2. Weigh the food items to be burned and record the mass in the column "Food: Mi".
    3. Impale the food items on the needles. Make sure all items touch, as shown in Figure 6. This will allow the flame to go from one item to the next.
    4. Stir the water in the small can and measure the initial temperature (Ti). Record this temperature in the column "Water: Ti".
      1. Note: After you have used your calorimeter, the water and can might still be cooling. Wait until the water reaches the same temperature as the environment or measure just before you put the can on top of your burning food. Remember to note the temperature in your table.
    5. Have your calorimeter pieces close at hand, and ready for use.
    6. Place the cork with food already impaled in the middle of the foil pie pan and light the food items with the long matches. Try the following if you have trouble igniting the food:
      1. A big flame on your match will help ignite the food. A slight breeze helps create bigger flames. If you cannot find a fire-safe place with a breeze, consider using a fan (at safe distance).
      2. Be patient, some food items like nuts might take a while to catch fire.
      3. Definitely use long matches. This will make it safer and easier to keep the food item in the flame for a longer period of time.
    7. When at least one food item catches fire, place the large can around the cork, then carefully place the smaller can in place above the flame.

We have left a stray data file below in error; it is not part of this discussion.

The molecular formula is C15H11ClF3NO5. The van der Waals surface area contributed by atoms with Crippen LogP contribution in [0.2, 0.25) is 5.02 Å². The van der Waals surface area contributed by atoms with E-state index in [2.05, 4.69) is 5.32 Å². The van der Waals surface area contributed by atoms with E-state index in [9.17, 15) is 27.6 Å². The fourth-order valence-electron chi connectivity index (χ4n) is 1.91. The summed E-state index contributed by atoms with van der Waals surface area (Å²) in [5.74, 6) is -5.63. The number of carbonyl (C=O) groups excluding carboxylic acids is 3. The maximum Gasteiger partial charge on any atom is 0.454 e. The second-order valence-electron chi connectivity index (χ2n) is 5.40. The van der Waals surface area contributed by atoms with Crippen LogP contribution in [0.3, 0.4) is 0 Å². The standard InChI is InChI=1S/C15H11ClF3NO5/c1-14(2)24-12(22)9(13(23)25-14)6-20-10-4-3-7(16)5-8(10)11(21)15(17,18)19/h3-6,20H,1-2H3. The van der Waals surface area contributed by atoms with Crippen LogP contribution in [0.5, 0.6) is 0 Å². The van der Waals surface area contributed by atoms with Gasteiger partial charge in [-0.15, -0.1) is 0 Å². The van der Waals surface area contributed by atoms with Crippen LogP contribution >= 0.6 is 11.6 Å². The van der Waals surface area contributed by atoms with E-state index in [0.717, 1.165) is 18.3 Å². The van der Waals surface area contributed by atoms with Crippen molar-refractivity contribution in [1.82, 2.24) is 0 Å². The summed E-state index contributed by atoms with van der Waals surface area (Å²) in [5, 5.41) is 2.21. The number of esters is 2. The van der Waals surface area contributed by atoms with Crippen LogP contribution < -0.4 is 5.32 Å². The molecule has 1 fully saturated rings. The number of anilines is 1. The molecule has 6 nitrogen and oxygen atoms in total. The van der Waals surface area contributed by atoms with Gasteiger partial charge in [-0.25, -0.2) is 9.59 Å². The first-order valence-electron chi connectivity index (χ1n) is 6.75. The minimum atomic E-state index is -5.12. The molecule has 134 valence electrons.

8. Allow the food item to burn itself out. Use smoke coming out of the top as an indicator to evaluate if the burning is still in process. Try the following if you have trouble keeping the fire alive in the calorimeter:
      1. Some food items might keep burning when they were put in the calorimeter just smoldering, but others will need a real flame to keep the burning active in the calorimeter. Experiment a bit with whether the food items burn better with a vibrant flame. Figure 7 might give you some ideas.
      2. Enlarge the holes at the bottom of your cylinder to allow more air to pass through.

      If the food in your calorimeter burns well, you might opt to tent the calorimeter with aluminum foil so less heat is lost to the environment, leaving a small opening at the top to allow air circulation.

    9. Shortly after the food stops burning, carefully stir the water and measure the final temperature (Tf). Make sure the thermometer has reached a steady level before recording the value.
    10. When the burnt food item has cooled, carefully remove it from the needles and weigh the remains. Record your value in the column "Food: Mf". Ideally, all the food should have burned up. If it is not, you will correct for this during your analysis by subtracting the final mass from the initial mass.
    11. This will complete one trial for this food item.
Food items place in the calorimeter are held in place by needles.
Figure 6. Food items held in place by needles are placed so they touch each other.

To keep the food burning in the calorimeter, some food items need to be in flames before being put under the calorimeter
Figure 7. Some food items will need to be in flames before being put under the calorimeter.
  1. Repeat step 3 for two additional trials of this food item.
  2. Repeat steps 2 and 3 for the other food items you have on your list.

Analyzing Your Data

  1. To analyze your data, you will first calculate the energy captured by the water for each trial. As explained in the Introduction, the energy captured by the water (Qwater) can be calculated from the mass of the water in your calorimeter (mwater), the change in temperature of the water (Tf - Ti) and c, the specific heat capacity of water, which is 1 cal/(g °C) or 1/1,000 Cal/(g °C) using this equation:

    Use the data in your data table to calculate the heat energy captured by the water for each trial and record your result in the column labeled Qwater.